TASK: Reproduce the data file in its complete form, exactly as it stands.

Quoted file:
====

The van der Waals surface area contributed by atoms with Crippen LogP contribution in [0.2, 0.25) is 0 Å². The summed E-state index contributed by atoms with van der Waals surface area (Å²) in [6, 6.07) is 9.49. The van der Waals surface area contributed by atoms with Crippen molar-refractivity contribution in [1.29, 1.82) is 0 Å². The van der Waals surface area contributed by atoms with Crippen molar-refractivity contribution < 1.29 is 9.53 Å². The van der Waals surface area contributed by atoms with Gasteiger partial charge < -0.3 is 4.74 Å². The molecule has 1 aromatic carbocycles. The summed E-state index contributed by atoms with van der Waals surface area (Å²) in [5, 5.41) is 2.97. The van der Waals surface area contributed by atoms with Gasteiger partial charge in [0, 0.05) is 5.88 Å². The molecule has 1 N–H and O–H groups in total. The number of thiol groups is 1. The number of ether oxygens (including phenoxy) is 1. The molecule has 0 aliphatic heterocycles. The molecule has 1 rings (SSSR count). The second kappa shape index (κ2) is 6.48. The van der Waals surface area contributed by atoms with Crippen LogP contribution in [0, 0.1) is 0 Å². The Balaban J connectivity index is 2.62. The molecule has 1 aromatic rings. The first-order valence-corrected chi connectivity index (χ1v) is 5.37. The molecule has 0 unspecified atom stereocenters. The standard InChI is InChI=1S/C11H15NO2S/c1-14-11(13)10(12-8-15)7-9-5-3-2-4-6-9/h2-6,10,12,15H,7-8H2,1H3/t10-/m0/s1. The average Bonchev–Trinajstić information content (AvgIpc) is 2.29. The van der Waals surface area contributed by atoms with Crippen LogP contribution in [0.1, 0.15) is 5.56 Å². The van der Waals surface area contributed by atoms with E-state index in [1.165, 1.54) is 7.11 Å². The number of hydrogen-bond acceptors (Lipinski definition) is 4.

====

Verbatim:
The van der Waals surface area contributed by atoms with Crippen LogP contribution in [0.2, 0.25) is 0 Å². The summed E-state index contributed by atoms with van der Waals surface area (Å²) in [6, 6.07) is 9.49. The van der Waals surface area contributed by atoms with Crippen molar-refractivity contribution in [1.29, 1.82) is 0 Å². The van der Waals surface area contributed by atoms with Crippen molar-refractivity contribution < 1.29 is 9.53 Å². The van der Waals surface area contributed by atoms with Gasteiger partial charge < -0.3 is 4.74 Å². The molecule has 1 aromatic carbocycles. The summed E-state index contributed by atoms with van der Waals surface area (Å²) in [5, 5.41) is 2.97. The van der Waals surface area contributed by atoms with Gasteiger partial charge in [0, 0.05) is 5.88 Å². The molecule has 1 N–H and O–H groups in total. The number of thiol groups is 1. The number of ether oxygens (including phenoxy) is 1. The molecule has 0 aliphatic heterocycles. The molecule has 1 rings (SSSR count). The second kappa shape index (κ2) is 6.48. The van der Waals surface area contributed by atoms with Crippen LogP contribution in [0, 0.1) is 0 Å². The Balaban J connectivity index is 2.62. The molecule has 1 aromatic rings. The first-order valence-corrected chi connectivity index (χ1v) is 5.37. The molecule has 0 unspecified atom stereocenters. The standard InChI is InChI=1S/C11H15NO2S/c1-14-11(13)10(12-8-15)7-9-5-3-2-4-6-9/h2-6,10,12,15H,7-8H2,1H3/t10-/m0/s1. The average Bonchev–Trinajstić information content (AvgIpc) is 2.29. The van der Waals surface area contributed by atoms with Crippen LogP contribution in [0.1, 0.15) is 5.56 Å². The van der Waals surface area contributed by atoms with E-state index in [1.165, 1.54) is 7.11 Å². The number of hydrogen-bond acceptors (Lipinski definition) is 4.